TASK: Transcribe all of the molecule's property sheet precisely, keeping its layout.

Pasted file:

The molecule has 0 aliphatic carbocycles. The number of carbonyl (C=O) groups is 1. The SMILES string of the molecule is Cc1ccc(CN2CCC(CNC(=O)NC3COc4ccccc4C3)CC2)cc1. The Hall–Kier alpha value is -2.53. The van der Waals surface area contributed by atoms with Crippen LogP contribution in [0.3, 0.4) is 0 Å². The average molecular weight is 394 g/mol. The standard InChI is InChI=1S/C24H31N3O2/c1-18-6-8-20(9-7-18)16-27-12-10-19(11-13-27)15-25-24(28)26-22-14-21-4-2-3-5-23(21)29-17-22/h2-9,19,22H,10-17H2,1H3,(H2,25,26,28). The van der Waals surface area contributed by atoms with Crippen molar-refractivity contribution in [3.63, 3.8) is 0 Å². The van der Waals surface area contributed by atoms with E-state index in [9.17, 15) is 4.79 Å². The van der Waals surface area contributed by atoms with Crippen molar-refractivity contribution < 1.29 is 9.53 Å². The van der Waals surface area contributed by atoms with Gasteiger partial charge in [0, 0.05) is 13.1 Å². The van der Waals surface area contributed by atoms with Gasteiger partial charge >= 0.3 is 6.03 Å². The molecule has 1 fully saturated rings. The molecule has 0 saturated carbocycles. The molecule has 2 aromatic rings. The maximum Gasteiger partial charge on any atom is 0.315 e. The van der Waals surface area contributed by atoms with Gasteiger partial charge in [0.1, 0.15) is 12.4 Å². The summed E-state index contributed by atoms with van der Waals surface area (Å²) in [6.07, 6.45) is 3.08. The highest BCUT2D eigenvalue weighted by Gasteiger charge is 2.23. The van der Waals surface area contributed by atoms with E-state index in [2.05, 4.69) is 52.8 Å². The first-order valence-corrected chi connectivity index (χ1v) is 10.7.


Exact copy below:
The molecule has 0 aliphatic carbocycles. The number of carbonyl (C=O) groups is 1. The SMILES string of the molecule is Cc1ccc(CN2CCC(CNC(=O)NC3COc4ccccc4C3)CC2)cc1. The Hall–Kier alpha value is -2.53. The van der Waals surface area contributed by atoms with Crippen LogP contribution in [0.3, 0.4) is 0 Å². The average molecular weight is 394 g/mol. The standard InChI is InChI=1S/C24H31N3O2/c1-18-6-8-20(9-7-18)16-27-12-10-19(11-13-27)15-25-24(28)26-22-14-21-4-2-3-5-23(21)29-17-22/h2-9,19,22H,10-17H2,1H3,(H2,25,26,28). The van der Waals surface area contributed by atoms with Crippen molar-refractivity contribution in [3.63, 3.8) is 0 Å². The van der Waals surface area contributed by atoms with E-state index in [9.17, 15) is 4.79 Å². The van der Waals surface area contributed by atoms with Crippen molar-refractivity contribution < 1.29 is 9.53 Å². The van der Waals surface area contributed by atoms with Gasteiger partial charge in [0, 0.05) is 13.1 Å². The van der Waals surface area contributed by atoms with Gasteiger partial charge >= 0.3 is 6.03 Å². The molecule has 1 fully saturated rings. The molecule has 0 saturated carbocycles. The molecule has 2 aromatic rings. The maximum Gasteiger partial charge on any atom is 0.315 e. The van der Waals surface area contributed by atoms with Gasteiger partial charge in [0.1, 0.15) is 12.4 Å². The summed E-state index contributed by atoms with van der Waals surface area (Å²) in [6.07, 6.45) is 3.08. The highest BCUT2D eigenvalue weighted by Gasteiger charge is 2.23. The van der Waals surface area contributed by atoms with E-state index in [2.05, 4.69) is 52.8 Å². The first-order valence-corrected chi connectivity index (χ1v) is 10.7.